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Brock Lindow - Vocals
Steve Holt - Guitar/Vocals
Mick Whitney - Bass
Thomas Noonan - Drums

Alaska is about to be redefined.

As unpatriotic as it might sound, most Americans don't think twice about the non-contiguous state of Alaska, except when pondering things like moose, the tundra, permafrost, and Northern Exposure. The fledgling music scene in Alaska, the land which tour routers seem to have forgotten, benefits from its virtual anonymity in that it breeds originality and creativity in the bands that originate there. That anonymity may be about to change, thanks to Anchorage's own 36 Crazyfists. The quartet's emotionally muscular Roadrunner debut, Bitterness The Star, could easily put Alaska on the metal map much like labelmates Slipknot lent oodles of cred to Iowa.

Alaska is a place in which daylight only shows its heatless face for about six hours during the winter months. The members of 36 Crazyfists, frontman Brock Lindow, guitarist Steve Holt, bassist Mick Whitney and drummer Thomas Noonan, use their limited time wisely, choosing to craft intensely beautiful, melodic hard rock, reminiscent of the quiet-loud bipolarity of the Deftones, the post-hardcore urgency of Quicksand, and the full on soul-baring, emotional assault of Glassjaw. Lindow's quivery, anguished vocals collide head on with a barrage of colossal riffs and unforgettable melodies on Bitterness The Star.

The band formed in 1994, gigging whenever they could, being that the harsh landscape and sub-zero weather did not exactly foster opportunities to play out. Tragedy struck in 1996, when the original bassist was killed in a car accident. The Fists persevered and relocated to Portland, Oregon, where they eventually befriended thrash-groove titans Skinlab, who quickly landed their demo into the hands of A&R reps at Roadrunner. 36 Crazyfist's untouchable live stamina sealed their deal with Roadrunner and that is ultimately what will captivate fans. While retail shelves are stocked to the brim with hard rock and new metal bands, Bitterness The Star is the record to purchase for fans “looking for something a little more creative, something that's not straight up metal,” says Lindow. “We created some super honest music. I believe that.” The band have already have shared the stage with the likes of Pro-Pain, Primus, Hatebreed, Suicidal Tendencies, and (hed) pe over the years.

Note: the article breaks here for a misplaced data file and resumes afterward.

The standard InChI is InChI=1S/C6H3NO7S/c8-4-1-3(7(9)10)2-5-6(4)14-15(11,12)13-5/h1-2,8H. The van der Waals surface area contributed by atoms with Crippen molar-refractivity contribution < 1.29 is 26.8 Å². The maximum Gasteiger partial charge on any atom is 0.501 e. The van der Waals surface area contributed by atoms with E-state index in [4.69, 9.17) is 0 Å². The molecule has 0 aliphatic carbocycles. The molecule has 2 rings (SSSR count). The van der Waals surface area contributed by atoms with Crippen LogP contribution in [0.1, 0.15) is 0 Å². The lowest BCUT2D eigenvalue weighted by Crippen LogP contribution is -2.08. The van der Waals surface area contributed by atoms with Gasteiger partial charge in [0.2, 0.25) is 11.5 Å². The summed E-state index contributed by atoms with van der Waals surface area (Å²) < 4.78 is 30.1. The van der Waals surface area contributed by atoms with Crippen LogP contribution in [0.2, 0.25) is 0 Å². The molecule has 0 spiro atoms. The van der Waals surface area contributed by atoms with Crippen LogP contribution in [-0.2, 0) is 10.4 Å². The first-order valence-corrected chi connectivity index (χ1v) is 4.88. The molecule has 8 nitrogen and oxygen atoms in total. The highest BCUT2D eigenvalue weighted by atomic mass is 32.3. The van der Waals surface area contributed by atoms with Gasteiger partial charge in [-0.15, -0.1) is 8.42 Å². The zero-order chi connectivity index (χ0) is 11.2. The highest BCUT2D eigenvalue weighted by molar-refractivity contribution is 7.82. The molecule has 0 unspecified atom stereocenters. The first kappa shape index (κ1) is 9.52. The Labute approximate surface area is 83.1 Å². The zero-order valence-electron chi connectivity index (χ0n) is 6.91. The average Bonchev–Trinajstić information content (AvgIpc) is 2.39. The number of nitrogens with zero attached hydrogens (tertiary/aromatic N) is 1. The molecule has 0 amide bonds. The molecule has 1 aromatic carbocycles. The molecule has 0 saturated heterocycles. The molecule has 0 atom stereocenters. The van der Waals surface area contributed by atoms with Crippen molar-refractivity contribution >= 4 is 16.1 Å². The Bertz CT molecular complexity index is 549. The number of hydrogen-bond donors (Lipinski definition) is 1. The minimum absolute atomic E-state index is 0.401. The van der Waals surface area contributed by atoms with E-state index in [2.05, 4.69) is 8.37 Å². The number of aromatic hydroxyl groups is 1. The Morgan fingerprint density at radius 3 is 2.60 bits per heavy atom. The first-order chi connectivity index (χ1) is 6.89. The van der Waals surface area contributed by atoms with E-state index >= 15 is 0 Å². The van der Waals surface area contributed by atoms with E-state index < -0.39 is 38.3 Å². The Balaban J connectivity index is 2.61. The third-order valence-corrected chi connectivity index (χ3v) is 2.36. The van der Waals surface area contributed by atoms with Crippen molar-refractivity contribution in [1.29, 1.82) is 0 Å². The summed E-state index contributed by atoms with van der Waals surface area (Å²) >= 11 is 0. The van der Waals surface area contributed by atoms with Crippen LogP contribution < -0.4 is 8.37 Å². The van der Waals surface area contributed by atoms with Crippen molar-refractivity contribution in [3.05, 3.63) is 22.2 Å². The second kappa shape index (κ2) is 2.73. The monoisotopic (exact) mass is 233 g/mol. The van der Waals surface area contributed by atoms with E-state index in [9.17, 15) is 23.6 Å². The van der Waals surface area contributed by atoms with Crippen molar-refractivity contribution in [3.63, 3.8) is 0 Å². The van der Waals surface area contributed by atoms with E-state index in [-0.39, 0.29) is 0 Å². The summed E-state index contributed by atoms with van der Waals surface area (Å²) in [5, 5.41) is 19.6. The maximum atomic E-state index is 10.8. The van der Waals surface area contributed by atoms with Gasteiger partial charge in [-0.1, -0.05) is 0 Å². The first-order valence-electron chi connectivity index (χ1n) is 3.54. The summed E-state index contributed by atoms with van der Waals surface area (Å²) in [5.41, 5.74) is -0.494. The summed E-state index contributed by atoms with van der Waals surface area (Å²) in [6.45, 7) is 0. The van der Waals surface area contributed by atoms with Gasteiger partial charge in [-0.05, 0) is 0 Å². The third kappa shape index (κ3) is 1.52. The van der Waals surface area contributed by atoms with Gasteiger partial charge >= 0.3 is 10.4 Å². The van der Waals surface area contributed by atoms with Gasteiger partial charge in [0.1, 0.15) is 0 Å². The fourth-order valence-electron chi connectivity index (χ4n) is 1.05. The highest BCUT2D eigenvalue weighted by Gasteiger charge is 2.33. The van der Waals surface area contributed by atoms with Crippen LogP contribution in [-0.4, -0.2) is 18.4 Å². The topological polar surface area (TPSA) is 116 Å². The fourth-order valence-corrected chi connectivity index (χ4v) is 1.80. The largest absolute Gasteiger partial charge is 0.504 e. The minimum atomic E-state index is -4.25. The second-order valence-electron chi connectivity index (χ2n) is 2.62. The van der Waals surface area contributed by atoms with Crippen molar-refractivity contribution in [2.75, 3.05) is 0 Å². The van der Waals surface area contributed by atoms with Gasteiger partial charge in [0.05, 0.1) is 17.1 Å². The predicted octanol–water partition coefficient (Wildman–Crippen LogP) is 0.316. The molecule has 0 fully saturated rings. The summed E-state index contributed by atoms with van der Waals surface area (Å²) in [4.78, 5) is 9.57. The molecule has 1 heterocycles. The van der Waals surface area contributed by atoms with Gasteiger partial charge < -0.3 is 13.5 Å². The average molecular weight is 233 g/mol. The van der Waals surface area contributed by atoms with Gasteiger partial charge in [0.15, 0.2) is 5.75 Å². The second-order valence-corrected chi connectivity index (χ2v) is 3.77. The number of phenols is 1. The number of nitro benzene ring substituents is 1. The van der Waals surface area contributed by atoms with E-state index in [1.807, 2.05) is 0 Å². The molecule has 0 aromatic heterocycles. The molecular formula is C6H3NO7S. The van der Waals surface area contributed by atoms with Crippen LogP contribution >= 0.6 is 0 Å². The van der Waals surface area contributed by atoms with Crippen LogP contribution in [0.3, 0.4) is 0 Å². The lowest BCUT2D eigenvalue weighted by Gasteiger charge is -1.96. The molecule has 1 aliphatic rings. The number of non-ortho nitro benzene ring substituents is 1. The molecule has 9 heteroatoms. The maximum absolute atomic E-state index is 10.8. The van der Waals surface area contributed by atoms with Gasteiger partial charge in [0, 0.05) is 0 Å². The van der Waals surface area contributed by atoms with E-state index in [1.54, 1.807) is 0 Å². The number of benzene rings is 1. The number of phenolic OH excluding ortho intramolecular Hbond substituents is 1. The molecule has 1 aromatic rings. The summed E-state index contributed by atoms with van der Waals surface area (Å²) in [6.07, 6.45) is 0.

36 Crazyfists – they took their name from a Jackie Chan flick – create music that will grab you by the throat and take a lethal bite out of your jugular, all the while speaking with a megaphone right to that sensitive part of your heart that you might not visit very often. Lindow admits, “Every song is me yelling at me. It's about mistakes and human errors that I have made. They are about relationships I have had, fucked up and then got out of. And I'm not talking about boyfriend-girlfriend or love songs, either.”

Bitterness The Star is 45 minutes of provocative and devastating sonic exploration. Song titles like “An Agreement Called Forever,” “Slit Wrist Theory” and “8 Minutes Upside Down” only hint at the complexities that lurk within the Fists astounding fury. Producer Eddie Wohl of Scrap 60 (Dry Kill Logic, Primer 55) was able to take all of the disparate elements that comprise Bitterness the Star and blend them into one bold, coherent musical statement. Lindow's lyrics, an exorcism of sorts, swell and crash against the musical torrent of his bandmates. 36 Crazyfists is accompanied by Skinlab frontman Steev Esquivel on the track "Bury Me Where I Fall", and Carl Severson, lead singer of metal core act Nora, on "One More Word", 2 tracks which the band deems as the album's heaviest songs.

Inside every person lurks a sadomasochist, who beats him or herself up or berates oneself for the choices they've made or the things they've done wrong. In order to bleed that self loathing out of the system and to truly achieve catharsis, you need to go through the ugly process of shedding the dead skin in order to emerge cleansed, renewed, and reborn. Bitterness The Star is that cleansing process they are both the pumice that rubs one's skin raw and that which soothes it afterwards.